Acupuncture is an ancient traditional medical treatment. There are historic pictures and a bronze statue from 960-1279AD, that were made with all the points marked and these are still used by acupuncture students today. The word acupuncture is taken from the latin word ‘Acus’ which means the puncturing of the body tissue for pain relief.
There are 12 medians (lines through the body) where the points are located. Needles are then inserted in the relating points depending on the ailment. The needles come in different lengths and diameters but they will be selected by the therapist depending on the area being treated.
The needles are very fine so the pain when inserting the needles should be minimal but it is felt more when inserted in bony areas such as the wrist and foot compared to areas with more flesh such as the gluteals or back. Due to the use of such fine needles there is usually no bleeding when the needles are removed but it can happen and it is just a small drop, less than the finger test when giving blood.
The mechanism of how acupuncture works is vague and still under investigation but it is thought to be explained by the pain gate theory where stimulation from one part of the body can block pain signals from other parts. Acupuncture also causes the release of endorphins from the pituitary glands and other organs which can block the pain pathways from signals.
Unlike acupuncture there are no meridians and the points where the needles are placed is more down to where active trigger points are along a taut band of muscle. The mechanisms of how it works is similar to acupuncture, it also increases blood flow to the area and therefore the increase in oxygenated blood and nutrients then causes a relaxation of the muscle. Studies have been completed into the effectiveness of dry needling with local anaesthetic injections and found it to be just as effective. In the news last year, GPs can refer people to have acupuncture or dry needling for pain relief.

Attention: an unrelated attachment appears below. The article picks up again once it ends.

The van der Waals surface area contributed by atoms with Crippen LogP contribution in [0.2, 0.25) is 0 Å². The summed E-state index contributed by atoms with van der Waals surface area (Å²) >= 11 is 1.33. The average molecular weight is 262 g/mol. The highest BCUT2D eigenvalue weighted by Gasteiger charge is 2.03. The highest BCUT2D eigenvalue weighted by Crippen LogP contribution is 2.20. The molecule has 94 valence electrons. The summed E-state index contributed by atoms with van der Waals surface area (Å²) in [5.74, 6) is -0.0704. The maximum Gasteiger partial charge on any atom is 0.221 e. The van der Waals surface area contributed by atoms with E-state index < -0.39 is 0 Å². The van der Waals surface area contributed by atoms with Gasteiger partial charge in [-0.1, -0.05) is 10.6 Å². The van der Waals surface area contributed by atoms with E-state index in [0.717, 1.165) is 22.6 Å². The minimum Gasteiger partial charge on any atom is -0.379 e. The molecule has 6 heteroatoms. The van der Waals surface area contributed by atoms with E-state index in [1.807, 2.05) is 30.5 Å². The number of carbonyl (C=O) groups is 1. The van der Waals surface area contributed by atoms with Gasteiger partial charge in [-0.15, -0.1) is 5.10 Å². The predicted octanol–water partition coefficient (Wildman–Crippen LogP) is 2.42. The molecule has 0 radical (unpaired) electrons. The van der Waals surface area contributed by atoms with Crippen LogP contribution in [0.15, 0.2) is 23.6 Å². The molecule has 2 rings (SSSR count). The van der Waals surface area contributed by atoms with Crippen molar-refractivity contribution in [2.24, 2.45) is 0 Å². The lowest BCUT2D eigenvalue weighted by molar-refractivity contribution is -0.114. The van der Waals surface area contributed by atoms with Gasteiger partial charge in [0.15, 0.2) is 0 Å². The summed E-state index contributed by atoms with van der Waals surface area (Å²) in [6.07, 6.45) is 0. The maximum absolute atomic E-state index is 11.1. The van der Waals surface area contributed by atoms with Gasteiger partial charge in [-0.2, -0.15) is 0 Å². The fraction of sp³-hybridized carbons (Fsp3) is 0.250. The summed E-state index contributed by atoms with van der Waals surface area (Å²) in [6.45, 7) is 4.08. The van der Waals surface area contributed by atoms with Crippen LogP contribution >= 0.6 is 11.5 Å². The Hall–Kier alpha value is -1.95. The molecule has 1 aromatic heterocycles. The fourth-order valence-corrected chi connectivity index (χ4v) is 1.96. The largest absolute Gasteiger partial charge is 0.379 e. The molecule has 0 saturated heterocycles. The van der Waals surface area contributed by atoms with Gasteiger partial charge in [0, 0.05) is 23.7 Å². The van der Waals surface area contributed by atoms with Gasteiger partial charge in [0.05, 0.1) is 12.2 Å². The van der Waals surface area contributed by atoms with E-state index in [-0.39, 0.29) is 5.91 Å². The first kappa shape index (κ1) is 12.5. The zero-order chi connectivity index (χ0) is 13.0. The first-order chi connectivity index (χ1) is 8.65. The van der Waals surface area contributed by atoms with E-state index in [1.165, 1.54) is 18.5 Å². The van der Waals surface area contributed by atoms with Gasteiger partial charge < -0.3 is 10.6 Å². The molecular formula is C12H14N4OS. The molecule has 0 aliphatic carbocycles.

The needles are inserted perpendicular into the trigger point or taut band. There is an increase in resistance for the needle at this site, if there is not then the needle probably needs to be repositioned. Instead of inserting the needle and leaving it to sit still in the tissue, in dry needling the needle is inserted further after a few minutes or inserted and removed straight away and then repeated (threading).
The patient will feel an acute pain after the needle has been tapped and it is being inserted further, this pain only lasts for a few seconds but can also cause referred pain around the site of the needle and along the muscle. A twitch response often occurs when the trigger point is found and can be seen as the needle will twitch. The needle will be initially grasped by the muscle but a gradual relaxation will follow and a lengthening of the muscle, it is therefore important that once the needles are all removed the muscles are stretched to maintain the increase in muscle length.
Dry needling and acupuncture can be very effective, with the correct method of inserting the needles and care taken by the therapist such as single use needles, cleaning the skin and their hands. It can be used not only to relieve pain but to help reduce swelling and as mentioned relieve pain from trigger points.
Fore more information or to book an appointment then please do not hesitate to contact me HERE.